• Initiate affection for them by — praising their good points — expressing your feelings for them — speaking about inappropriate behaviour in a rational and calm way, without extreme anger, yelling, name calling or verbal attacks — sharing your day’s experiences with them
  • Give them your undivided attention in such a way that he/she feels that they are valuable enough to warrant your love. Favours and gifts are no substitute
  • Be a good listener and answer any questions (despite the fact that they may border on the unreasonable) in a mature and calm way
  • When you speak with them maintain eye contact and make physical contact in a natural and comfortable way (like a reassuring squeeze of the shoulder, etc)
  • Spend time with them in their activities and involve them in your activities
  • If they are non-communicative, or experience great mood swings, maintain your self control, be pleasant and wait a little while until their defences have been lowered, and then speak to them about the causes and effects of this behaviour.

Disciplining teenagers is different from disciplining young children. We tend to use more physical means with younger children in accordance with the instruction of Scripture. With teenagers this is not always possible or desirable. Furthermore teenagers react differently to punishment and discipline compared with children. They might procrastinate, rebel, deliberately become stubborn, lash out in a hurtful way or maintain a campaign of wilful defiance. Hence the possibility of conflict looms on a much larger scale.

Parents cannot afford to ignore discipline for fear of these immature reactions. If we turn the whole episode around and view every conflict as an opportunity to educate in Godly things, instead of perceiving their reaction as a mark of disrespect, we will more readily be able to handle their inappropriate behaviour. Discipline should not become an opportunity to unleash our anger; it should become an opportunity to positively reinforce our values.

How can we effectively discipline our teenagers?

First Time Offence

  • We approach them in a calm and self-controlled way
  • We tell them what they have done wrong and outline the consequences of their action (the effect it has had on other people and how it may be a transgression against Scriptural principles)
  • We instruct them as to how they should have reacted and what they should have done instead and the benefits of this kind of behaviour.
  • We ask them if they understand our reasons and how we feel
  • We encourage them to recognise their fault • We determine some form of discipline : — if they have offended someone, to apologise — if they have damaged things, to make restitution — if they have broken a family rule, to make amends — if they have been rude and abusive, to apologise, buy a small gift, etc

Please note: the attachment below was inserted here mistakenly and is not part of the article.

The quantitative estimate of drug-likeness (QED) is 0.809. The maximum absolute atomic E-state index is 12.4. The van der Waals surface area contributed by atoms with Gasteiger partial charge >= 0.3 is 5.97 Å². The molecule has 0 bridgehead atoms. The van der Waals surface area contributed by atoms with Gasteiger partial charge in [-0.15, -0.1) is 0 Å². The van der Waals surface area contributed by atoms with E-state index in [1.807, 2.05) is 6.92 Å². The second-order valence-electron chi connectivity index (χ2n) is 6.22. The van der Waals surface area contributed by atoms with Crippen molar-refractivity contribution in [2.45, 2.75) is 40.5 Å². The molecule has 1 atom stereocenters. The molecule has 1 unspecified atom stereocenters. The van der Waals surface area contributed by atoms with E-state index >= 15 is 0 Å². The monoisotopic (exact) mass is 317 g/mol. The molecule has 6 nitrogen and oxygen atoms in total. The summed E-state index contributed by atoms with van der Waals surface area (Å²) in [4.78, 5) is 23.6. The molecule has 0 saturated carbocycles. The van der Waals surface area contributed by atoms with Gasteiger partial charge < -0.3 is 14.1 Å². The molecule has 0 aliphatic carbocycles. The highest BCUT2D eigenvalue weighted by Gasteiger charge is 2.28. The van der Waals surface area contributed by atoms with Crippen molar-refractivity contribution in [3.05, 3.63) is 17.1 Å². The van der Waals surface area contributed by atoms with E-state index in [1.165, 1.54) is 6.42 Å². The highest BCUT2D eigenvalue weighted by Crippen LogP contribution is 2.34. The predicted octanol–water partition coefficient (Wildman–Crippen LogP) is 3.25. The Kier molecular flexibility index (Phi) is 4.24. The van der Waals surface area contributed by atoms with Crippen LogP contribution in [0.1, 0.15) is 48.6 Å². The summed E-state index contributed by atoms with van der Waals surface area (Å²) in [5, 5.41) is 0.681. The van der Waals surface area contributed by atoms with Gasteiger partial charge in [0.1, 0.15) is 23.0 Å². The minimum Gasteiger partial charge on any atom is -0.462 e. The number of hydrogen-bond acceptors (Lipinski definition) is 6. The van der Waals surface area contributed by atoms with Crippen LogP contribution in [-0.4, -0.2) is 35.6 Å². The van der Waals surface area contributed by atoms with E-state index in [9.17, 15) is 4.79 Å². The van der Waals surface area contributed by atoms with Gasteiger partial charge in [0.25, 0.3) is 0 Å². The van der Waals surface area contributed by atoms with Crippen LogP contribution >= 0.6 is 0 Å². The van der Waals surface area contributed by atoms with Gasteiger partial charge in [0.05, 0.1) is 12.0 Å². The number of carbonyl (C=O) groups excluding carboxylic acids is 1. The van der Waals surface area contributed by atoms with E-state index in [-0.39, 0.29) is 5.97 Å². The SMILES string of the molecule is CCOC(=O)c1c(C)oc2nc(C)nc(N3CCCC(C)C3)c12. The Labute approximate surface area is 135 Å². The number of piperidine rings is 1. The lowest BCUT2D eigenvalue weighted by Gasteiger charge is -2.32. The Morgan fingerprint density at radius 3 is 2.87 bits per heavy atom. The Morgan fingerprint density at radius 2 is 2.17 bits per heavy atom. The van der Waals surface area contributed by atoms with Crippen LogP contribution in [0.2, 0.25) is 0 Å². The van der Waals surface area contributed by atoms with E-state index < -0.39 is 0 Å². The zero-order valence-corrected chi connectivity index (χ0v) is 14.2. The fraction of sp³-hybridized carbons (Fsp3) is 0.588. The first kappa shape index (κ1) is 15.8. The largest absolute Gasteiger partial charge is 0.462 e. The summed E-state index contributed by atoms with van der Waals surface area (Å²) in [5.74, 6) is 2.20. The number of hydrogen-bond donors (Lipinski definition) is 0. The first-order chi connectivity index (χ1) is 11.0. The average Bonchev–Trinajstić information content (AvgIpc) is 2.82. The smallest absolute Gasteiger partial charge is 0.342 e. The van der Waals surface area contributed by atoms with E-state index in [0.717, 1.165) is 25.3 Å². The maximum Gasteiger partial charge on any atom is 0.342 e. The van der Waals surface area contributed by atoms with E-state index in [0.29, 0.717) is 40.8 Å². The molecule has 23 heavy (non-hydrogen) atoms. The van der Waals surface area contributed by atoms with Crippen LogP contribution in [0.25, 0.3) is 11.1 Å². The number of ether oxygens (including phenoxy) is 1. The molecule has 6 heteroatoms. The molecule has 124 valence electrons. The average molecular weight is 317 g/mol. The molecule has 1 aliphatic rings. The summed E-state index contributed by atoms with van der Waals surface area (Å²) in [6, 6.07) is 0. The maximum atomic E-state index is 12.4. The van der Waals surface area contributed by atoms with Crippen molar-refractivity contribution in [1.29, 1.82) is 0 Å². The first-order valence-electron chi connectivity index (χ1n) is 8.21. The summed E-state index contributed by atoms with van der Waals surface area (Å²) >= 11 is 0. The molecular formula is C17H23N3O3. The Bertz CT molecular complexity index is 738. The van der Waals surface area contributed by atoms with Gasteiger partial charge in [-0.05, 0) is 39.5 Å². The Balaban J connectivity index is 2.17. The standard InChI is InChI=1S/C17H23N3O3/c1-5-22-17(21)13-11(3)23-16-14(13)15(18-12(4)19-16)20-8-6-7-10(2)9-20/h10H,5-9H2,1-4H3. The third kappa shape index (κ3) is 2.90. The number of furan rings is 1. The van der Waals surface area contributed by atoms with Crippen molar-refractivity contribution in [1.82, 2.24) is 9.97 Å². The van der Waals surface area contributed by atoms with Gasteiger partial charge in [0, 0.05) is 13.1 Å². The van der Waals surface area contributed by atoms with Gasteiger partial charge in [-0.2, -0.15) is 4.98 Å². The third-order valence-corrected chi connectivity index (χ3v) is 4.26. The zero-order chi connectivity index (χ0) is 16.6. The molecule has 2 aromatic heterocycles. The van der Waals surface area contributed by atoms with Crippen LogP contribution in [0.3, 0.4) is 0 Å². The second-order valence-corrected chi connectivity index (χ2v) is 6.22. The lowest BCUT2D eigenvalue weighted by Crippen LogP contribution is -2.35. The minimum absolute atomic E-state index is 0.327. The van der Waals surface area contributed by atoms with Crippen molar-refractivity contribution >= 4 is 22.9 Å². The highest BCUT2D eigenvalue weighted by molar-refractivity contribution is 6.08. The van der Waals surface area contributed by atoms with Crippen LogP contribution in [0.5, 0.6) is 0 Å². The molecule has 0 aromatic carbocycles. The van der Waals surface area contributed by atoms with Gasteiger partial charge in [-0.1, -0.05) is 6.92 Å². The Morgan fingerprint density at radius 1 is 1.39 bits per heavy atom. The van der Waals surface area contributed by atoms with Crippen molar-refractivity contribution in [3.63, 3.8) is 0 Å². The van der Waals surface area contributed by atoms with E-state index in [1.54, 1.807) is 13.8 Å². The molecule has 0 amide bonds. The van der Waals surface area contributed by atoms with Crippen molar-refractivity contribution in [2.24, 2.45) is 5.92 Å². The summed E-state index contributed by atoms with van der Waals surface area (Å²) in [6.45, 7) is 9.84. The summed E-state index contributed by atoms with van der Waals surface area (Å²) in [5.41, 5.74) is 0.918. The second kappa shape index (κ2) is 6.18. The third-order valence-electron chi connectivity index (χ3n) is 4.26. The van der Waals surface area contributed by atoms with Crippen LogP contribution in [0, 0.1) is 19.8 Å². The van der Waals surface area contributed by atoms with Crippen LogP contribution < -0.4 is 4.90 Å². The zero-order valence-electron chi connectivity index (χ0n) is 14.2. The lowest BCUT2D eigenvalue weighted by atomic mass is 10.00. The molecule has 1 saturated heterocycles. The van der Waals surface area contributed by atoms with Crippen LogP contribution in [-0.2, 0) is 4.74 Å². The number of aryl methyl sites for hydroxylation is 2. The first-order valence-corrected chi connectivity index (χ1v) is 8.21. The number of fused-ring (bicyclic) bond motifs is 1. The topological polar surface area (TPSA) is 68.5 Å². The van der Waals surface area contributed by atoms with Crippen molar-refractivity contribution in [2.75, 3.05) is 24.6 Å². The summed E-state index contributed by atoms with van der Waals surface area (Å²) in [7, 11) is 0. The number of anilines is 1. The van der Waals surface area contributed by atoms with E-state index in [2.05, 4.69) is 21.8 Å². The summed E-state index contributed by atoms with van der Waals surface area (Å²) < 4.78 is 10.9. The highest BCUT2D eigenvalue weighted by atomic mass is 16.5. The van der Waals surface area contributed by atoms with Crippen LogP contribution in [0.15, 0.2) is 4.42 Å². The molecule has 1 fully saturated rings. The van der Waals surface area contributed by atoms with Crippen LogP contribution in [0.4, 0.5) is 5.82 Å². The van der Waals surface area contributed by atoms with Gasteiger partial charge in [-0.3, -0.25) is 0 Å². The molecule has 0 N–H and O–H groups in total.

• We ask them not to repeat it or we may have to withdraw some privileges.

Subsequent Offence

  • In the same reasonable way, we remind them of our previous conversation and the way in which they have betrayed our trust
  • We determine some form of discipline (in addition to that which we administered on the first occasion) by withdrawing privileges. This may be : — preventing them from going to some young people’s function — withholding pocket money — preventing them from having friends around or from going out — increasing the household chores, etc

Inevitably there will be negative reactions to any form of discipline. We should ensure that we do not deviate from our word. Typical reactions are sullenness, unreasonableness or even outright anger. We need to be able to handle this by coming back to their reaction later and reinforcing the point that God expects humility and contrition as the acceptable reaction to discipline. We cannot afford to react to their unreasonableness with shouting and yelling. If we lose control, we end up losing the respect of our child.

Have a pro-active plan of approach rather than a reactive one. This might include some of the following suggestions :

  • Have regular family nights around some Scriptural project (study weekend subjects, Bible marking, etc). If you feel that you are not equipped to do this, invite a family around who can help you
  • Begin with restrictive privileges based on a trust relationship. You can always withdraw them if they are abused
  • Protect your teenager from the evil of the world by insisting that you know and approve of who they are accompanying, where they are going and what they are doing. Make the point that it is not lack of trust, it is a desire to make them grow up into responsible adults. Explain that you want to make them independent and this is the best way of doing exit. In other words, it is a partnership arrangement
  • Encourage good friendships with other young people
  • Encourage attendance at youth activities, but make the point that attendance is a privilege not a right
  • Make a point of regularly discussing the events of the day with your teenager
  • Be open and honest.